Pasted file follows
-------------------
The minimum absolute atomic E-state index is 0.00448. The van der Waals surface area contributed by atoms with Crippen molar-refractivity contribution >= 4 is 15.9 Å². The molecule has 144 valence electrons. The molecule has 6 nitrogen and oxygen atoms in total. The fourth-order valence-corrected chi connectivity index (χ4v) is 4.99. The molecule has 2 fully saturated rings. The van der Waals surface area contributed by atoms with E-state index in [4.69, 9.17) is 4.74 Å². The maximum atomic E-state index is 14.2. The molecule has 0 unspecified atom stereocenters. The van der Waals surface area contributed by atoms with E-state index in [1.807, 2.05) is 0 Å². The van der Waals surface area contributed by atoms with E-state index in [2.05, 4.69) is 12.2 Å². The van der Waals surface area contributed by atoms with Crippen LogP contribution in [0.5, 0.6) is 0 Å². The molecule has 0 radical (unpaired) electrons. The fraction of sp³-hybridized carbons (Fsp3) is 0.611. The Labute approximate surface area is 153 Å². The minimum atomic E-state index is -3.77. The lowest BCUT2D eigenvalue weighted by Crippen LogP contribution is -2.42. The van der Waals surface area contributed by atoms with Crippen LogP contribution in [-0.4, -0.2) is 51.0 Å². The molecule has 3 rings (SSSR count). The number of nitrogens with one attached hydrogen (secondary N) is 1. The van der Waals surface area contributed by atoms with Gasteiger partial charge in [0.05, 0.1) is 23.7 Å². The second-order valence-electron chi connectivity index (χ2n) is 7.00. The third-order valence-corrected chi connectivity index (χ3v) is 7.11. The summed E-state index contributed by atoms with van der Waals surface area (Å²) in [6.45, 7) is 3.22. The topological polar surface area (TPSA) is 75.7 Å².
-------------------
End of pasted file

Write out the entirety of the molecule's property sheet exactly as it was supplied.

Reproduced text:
The minimum absolute atomic E-state index is 0.00448. The van der Waals surface area contributed by atoms with Crippen molar-refractivity contribution >= 4 is 15.9 Å². The molecule has 144 valence electrons. The molecule has 6 nitrogen and oxygen atoms in total. The fourth-order valence-corrected chi connectivity index (χ4v) is 4.99. The molecule has 2 fully saturated rings. The van der Waals surface area contributed by atoms with E-state index in [4.69, 9.17) is 4.74 Å². The maximum atomic E-state index is 14.2. The molecule has 0 unspecified atom stereocenters. The van der Waals surface area contributed by atoms with E-state index in [1.807, 2.05) is 0 Å². The van der Waals surface area contributed by atoms with E-state index in [2.05, 4.69) is 12.2 Å². The van der Waals surface area contributed by atoms with Crippen LogP contribution in [0.5, 0.6) is 0 Å². The molecule has 0 radical (unpaired) electrons. The fraction of sp³-hybridized carbons (Fsp3) is 0.611. The Labute approximate surface area is 153 Å². The minimum atomic E-state index is -3.77. The lowest BCUT2D eigenvalue weighted by Crippen LogP contribution is -2.42. The van der Waals surface area contributed by atoms with Crippen LogP contribution in [-0.4, -0.2) is 51.0 Å². The molecule has 3 rings (SSSR count). The number of nitrogens with one attached hydrogen (secondary N) is 1. The van der Waals surface area contributed by atoms with Gasteiger partial charge in [0.05, 0.1) is 23.7 Å². The second-order valence-electron chi connectivity index (χ2n) is 7.00. The third-order valence-corrected chi connectivity index (χ3v) is 7.11. The summed E-state index contributed by atoms with van der Waals surface area (Å²) in [6.45, 7) is 3.22. The topological polar surface area (TPSA) is 75.7 Å².